Tag Archives: route 248

New Blocks on the Grid


Construction continues on the latest phase of Tajimi Station area redevelopment, the new Tohtetsu Building adjacent to the Tohtetsu bus terminal in front of the station.

Orange County

Meanwhile, many parts of the area behind (north of) the station, encompassing a wide swath, have finally taken shape after years of looking (and traversing) like a mild war zone. It’s seemed to be in a permanent state of disarray or abandon, with orange striped sawhorses, flashing yellow reflector lights, day-glo traffic cones, do-not-cross tape, courteously bowing flagpeople, detour signs, piles of earth, vacant lots, and heavy equipment strewn about and impeding traffic seemingly since I first moved here.* Tax yen aside, I wouldn’t mind seeing a model or rendering of what it’s actually supposed to eventually look like.

Built to Last – Filling in the Blanks

Farther north, the diagonal spur connecting routes 19 and 248 was finally completed a couple of months ago, also after many years. We got so used to the construction that at first we subconsciously imagined it still going on as we drove unnecessarily cautiously by.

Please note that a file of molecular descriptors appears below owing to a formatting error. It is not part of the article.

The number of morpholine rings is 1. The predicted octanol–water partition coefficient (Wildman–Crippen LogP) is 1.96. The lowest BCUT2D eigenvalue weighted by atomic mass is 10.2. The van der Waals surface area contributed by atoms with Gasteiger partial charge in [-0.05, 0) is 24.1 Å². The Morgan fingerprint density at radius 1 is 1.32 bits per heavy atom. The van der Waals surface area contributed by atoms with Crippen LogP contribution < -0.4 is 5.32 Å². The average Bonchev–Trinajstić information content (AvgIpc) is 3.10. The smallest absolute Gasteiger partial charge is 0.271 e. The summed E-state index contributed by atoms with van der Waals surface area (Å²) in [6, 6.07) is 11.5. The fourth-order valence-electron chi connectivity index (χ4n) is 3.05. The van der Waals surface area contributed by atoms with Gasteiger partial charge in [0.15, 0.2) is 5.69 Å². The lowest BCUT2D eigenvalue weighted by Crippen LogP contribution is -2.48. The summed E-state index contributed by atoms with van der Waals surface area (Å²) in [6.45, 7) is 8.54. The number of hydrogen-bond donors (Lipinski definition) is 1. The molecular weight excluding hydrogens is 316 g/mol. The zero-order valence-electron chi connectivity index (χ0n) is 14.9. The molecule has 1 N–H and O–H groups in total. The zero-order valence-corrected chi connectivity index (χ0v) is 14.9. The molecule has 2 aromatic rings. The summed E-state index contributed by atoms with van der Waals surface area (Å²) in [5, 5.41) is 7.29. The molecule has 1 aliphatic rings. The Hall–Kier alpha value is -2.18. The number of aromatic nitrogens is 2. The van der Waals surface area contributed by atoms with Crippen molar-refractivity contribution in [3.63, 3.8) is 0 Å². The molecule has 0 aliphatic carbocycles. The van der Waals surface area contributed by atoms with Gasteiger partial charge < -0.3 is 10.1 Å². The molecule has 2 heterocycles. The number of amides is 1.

*What will we do without them? I propose setting aside one block as a permanent “under construction theme park,” perhaps called “Koujichuuen,” “Jikatabinotabi,” “Juutainosato,” or “MawarimichiLand.” Visitors can take part in engaging interactive simulated sit-in-traffic-and-wait-for-the-right-of-way exhibits, run a gauntlet of ever-changing obstacle courses, compete to evict buy out find common ground with holdout homeowners, lose kilograms sweltering at construction jobs under the Tajimi summer sun, operate bulldozers and steamrollers (this one actually exists!), and generally appreciate all aspects urban uglification. Bring your own hardhat.

Not a Player

Fate led me to pachinko last weekend. Nothing else was going to, that’s for sure.

Parlor Games

I was asked to appear Sunday on FM Pipi’s (76.3 mHz) weekly live broadcast from Zent pachinko center, to talk a bit about the business I work for. It’s a segment of the Sunday show that introduces local businesses to listeners.

Driving into the sprawling new complex at the corner of routes 19 and 248, I was struck, though I was already well aware of it, by what I have to say is the questionable use of human potential and money represented by the vast tonnage of cars parked and stacked outside.